Thomas Cole. Oil on canvas, 1836, 39 ½ x 63 ½ in. Collection of The New-York Historical Society, 1858.5.
In taking a wide view of the history of Art we may safely indulge in the cheering thought that her riches will be ever accumulating as she moves along. Nation after Nation, Age after Age will pour its tribute into her lap as she sits on the earth imperishable as Time himself. And although much of her treasure through the wreck of nations and the violence of man has been scattered and lost; yet man repents himself and digging among the ruins discovers many of her lost jewels, rejoices in the mutilated statue and the mouldering picture, and we inherit a priceless possession in laws and works from those who labored in the precincts of the Parthenon and the Halls of the Vatican. 1
"The March of Time"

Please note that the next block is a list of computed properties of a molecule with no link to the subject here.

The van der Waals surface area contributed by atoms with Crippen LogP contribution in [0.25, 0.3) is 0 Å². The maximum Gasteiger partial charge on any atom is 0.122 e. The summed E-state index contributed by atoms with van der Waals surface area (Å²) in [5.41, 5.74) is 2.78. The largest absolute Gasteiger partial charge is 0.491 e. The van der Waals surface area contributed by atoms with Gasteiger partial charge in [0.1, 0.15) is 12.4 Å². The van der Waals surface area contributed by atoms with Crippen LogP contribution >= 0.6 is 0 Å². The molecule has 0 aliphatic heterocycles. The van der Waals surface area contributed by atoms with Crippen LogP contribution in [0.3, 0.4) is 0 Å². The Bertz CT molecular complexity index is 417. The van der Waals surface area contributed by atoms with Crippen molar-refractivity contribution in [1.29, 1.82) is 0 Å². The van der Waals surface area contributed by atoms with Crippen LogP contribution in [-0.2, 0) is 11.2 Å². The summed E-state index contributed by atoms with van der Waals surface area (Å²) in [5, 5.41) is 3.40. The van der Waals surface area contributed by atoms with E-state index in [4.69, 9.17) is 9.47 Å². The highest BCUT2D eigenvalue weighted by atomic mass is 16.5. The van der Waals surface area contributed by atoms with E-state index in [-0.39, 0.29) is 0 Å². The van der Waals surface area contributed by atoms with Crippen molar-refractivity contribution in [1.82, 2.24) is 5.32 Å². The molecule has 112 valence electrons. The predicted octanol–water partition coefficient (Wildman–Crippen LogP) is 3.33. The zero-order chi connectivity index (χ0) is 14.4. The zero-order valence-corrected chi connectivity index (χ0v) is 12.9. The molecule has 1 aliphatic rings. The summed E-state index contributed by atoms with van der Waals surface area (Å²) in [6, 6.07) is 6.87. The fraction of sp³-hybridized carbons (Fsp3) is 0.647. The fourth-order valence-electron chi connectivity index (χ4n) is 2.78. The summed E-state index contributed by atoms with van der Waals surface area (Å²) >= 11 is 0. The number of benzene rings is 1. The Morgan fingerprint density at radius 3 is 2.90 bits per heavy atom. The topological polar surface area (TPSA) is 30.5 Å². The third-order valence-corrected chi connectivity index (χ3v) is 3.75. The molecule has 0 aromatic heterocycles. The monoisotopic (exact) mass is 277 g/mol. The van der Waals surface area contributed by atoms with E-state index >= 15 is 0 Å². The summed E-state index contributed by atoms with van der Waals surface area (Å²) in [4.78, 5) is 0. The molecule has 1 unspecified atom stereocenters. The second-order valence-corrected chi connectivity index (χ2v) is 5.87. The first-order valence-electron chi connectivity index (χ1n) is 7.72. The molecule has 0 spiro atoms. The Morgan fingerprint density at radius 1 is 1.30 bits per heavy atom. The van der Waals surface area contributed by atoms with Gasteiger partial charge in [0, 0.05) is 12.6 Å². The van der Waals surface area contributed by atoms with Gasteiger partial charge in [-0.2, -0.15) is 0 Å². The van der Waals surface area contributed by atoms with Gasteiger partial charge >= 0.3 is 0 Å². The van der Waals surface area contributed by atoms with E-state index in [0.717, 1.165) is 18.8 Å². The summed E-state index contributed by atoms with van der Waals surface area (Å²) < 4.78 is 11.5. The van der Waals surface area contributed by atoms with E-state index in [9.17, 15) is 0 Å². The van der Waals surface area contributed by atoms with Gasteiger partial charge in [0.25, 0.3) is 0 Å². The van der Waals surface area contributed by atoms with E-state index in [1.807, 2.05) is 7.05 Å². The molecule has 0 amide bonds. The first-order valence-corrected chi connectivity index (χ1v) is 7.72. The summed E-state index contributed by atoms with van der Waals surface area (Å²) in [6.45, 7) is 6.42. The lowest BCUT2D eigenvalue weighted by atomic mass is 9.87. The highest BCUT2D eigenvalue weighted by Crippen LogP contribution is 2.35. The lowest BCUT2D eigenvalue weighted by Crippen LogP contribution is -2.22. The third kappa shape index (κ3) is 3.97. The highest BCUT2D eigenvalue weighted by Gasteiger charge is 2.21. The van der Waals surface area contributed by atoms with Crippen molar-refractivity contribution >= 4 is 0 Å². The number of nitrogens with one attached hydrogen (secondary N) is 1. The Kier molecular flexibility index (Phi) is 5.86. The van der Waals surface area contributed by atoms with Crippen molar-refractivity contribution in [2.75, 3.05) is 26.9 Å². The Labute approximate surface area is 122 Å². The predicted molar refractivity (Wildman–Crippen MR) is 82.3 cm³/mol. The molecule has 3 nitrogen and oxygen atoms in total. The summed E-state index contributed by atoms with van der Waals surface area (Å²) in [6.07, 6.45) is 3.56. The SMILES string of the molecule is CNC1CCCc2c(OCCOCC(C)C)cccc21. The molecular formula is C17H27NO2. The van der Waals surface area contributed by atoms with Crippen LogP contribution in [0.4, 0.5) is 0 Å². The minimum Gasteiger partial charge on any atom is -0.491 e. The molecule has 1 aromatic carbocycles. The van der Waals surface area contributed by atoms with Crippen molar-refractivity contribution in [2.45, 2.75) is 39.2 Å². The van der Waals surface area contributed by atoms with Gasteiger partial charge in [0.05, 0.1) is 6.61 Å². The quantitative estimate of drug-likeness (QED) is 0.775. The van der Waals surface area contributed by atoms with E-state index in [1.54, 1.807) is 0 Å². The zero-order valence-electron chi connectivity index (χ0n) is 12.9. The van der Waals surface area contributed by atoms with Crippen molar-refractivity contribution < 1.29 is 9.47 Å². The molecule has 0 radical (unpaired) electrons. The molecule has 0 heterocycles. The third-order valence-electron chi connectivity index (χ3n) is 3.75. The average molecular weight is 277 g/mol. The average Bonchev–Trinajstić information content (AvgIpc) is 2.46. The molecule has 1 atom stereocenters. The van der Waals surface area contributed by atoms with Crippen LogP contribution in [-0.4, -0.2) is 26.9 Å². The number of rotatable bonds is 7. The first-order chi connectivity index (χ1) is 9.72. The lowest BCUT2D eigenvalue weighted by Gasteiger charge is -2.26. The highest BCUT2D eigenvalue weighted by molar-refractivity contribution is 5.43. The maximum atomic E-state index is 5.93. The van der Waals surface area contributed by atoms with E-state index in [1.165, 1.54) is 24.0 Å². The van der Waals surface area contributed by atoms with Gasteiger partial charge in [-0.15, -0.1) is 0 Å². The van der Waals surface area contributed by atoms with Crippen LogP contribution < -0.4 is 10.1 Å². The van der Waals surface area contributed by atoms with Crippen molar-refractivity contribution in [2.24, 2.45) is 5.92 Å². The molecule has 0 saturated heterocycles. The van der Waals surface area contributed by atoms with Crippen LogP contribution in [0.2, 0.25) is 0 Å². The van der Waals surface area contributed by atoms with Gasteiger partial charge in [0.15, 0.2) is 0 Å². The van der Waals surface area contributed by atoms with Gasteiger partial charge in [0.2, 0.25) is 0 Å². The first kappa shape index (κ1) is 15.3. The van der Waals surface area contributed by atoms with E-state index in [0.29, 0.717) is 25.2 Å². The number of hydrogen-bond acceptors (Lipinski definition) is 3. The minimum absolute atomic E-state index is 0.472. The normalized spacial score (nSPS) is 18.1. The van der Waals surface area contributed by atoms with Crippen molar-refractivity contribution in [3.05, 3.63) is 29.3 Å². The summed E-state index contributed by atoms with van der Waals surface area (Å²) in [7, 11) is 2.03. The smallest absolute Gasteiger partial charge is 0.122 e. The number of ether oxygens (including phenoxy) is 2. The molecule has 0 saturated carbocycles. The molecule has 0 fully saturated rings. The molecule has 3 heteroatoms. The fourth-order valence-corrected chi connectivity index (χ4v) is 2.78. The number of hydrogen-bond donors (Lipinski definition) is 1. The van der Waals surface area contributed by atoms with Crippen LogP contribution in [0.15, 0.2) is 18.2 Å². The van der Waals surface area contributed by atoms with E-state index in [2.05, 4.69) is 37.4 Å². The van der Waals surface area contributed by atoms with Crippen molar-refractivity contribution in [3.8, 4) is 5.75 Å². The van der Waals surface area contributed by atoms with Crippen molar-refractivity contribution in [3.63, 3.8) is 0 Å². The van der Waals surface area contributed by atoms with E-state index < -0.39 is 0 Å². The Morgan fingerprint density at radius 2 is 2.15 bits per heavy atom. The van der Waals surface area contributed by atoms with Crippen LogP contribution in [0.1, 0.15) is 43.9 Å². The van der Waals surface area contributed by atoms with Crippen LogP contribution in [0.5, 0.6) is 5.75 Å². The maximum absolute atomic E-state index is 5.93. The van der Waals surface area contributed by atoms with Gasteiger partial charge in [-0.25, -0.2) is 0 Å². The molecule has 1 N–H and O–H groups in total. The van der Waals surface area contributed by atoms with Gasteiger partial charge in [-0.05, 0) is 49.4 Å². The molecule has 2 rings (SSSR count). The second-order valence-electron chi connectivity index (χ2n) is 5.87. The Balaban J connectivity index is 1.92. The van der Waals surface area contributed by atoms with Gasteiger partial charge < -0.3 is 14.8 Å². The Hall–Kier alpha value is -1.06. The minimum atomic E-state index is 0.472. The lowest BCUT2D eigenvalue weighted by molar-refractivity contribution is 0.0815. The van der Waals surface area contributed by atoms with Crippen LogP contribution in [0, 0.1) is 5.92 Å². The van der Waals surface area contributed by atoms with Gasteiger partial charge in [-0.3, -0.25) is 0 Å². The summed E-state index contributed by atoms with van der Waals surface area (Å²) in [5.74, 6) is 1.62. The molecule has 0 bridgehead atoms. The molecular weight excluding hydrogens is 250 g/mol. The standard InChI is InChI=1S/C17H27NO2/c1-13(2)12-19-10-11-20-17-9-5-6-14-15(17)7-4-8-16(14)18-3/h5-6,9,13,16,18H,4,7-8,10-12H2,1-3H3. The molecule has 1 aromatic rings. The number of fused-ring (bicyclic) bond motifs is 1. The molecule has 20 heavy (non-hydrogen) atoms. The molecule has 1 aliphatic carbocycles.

Hark! I heard the tread of Time
Marching o'er the fields sublime;
Through the portals of the past
When the stars by God were cast
O'er the illimitable vast.
Onward! Onward yet he strides
Nations clinging to his sides.
Kingdoms crushed he tramples o'er
Fame's shrill Trumpet—War's deep Roar
Blast-like rise—sound no more.
Lo! he nears as like a cloud;
That the trembling sea doth shroud,
Darkly folding every flower
Of our Life;—Love—Hope and Power:
See! He grasps the Present Hour!
Grasps it—it is withering
And it hangs a faded thing
In his girdle; seen no more
But by deeds that stud it o'er—
These shall mark it evermore.
On he passes, swift as fear;
Hides each faint and fleeting year
In his pinion's shadowy fold;—
All that sky and earth do hold:—
Things which man may not behold.
Lo! beneath his mantle dark
Grim, a spectre pallid stark
Clings around him like a sheath
Mighty! though devoid of breath
Throwing darts:—'Tis Death! 'Tis Death.
Stop the Ruffian Time! Lay hold!
Is there then no power so bold!
None to meet his strength midway—
Wrest from him his precious prey,
And the Tyrant-Robber slay.
Struggle not my foolish soul!
Let Time's garments round thee roll:
Time, God's servant, think no scorn,
Gathers up the sheaves of corn
Which the spectre Death hath shorn.
And anon shall one appear
Brighter than the Morning Star:
He shall smite that Spectre frore
Time shall, clasped by Death no more,
Take a new name—Evermore.
Catskill, 3 February 1846 2